The Bottom Line
Oats are an excellent healthy breakfast option and an easy quick fix for your hunger pangs at any time of the day. This superfood is one that can be easily incorporated into all sorts of baked goods and dishes to suit your particular needs.
This simple grain-food is high in fiber, protein-packed and low in fat. Oats are able to boost your energy levels and are super filling – while being great for the stomach and the rest of your digestive system.
Oats also contain a wide range of other nutrients and with their unique components (soluble beta-glucan and antioxidants called avenanthramides), they really are among one of the healthiest foods you can eat.
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 Park, Yikyung, et al. “Dietary fiber intake and mortality in the NIH-AARP diet and health study.” Archives of internal medicine 171.12 (2011): 1061-1068.
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 Lattimer, James M., and Mark D. Haub. “Effects of dietary fiber and its components on metabolic health.” Nutrients 2.12 (2010): 1266-1289.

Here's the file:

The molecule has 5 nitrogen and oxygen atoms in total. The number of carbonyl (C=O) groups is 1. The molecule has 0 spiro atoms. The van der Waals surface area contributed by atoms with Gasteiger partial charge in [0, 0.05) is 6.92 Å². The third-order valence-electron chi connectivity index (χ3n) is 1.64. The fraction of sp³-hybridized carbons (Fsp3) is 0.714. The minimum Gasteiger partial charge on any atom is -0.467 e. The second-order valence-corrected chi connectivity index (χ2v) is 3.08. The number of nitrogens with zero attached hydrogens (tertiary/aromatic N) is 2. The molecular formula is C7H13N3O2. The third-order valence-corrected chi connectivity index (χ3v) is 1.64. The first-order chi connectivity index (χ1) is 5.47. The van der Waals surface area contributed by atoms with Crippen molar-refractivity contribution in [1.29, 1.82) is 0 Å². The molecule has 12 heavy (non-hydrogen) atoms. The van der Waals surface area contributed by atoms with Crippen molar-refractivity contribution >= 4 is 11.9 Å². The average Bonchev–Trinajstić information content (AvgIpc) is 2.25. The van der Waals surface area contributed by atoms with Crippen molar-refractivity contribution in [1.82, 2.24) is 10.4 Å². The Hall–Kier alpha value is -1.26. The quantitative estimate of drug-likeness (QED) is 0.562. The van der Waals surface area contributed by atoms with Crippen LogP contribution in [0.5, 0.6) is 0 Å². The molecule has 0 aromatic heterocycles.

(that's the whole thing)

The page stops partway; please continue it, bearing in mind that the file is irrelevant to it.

Decker, Eric A., Devin J. Rose, and Derek Stewart. “Processing of oats and the impact of processing operations on nutrition and health benefits.” British Journal of Nutrition112.S2 (2014): S58-S64.
 Swain, Janis F., et al. “Comparison of the effects of oat bran and low-fiber wheat on serum lipoprotein levels and blood pressure.” New England Journal of Medicine 322.3 (1990): 147-152.
 Saltzman, Edward, et al. “An oat-containing hypocaloric diet reduces systolic blood pressure and improves lipid profile beyond effects of weight loss in men and women.” The Journal of Nutrition 131.5 (2001): 1465-1470.
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Emily has spent the last 8 years comparing, reviewing and analyzing ingredients in the supplements industry. She has worked extensively with dieticians, nutritionists and personal trainers to separate fact from fiction and help people achieve their fitness goals. In her free time she works and enjoys the outdoors with her husband and 2 children.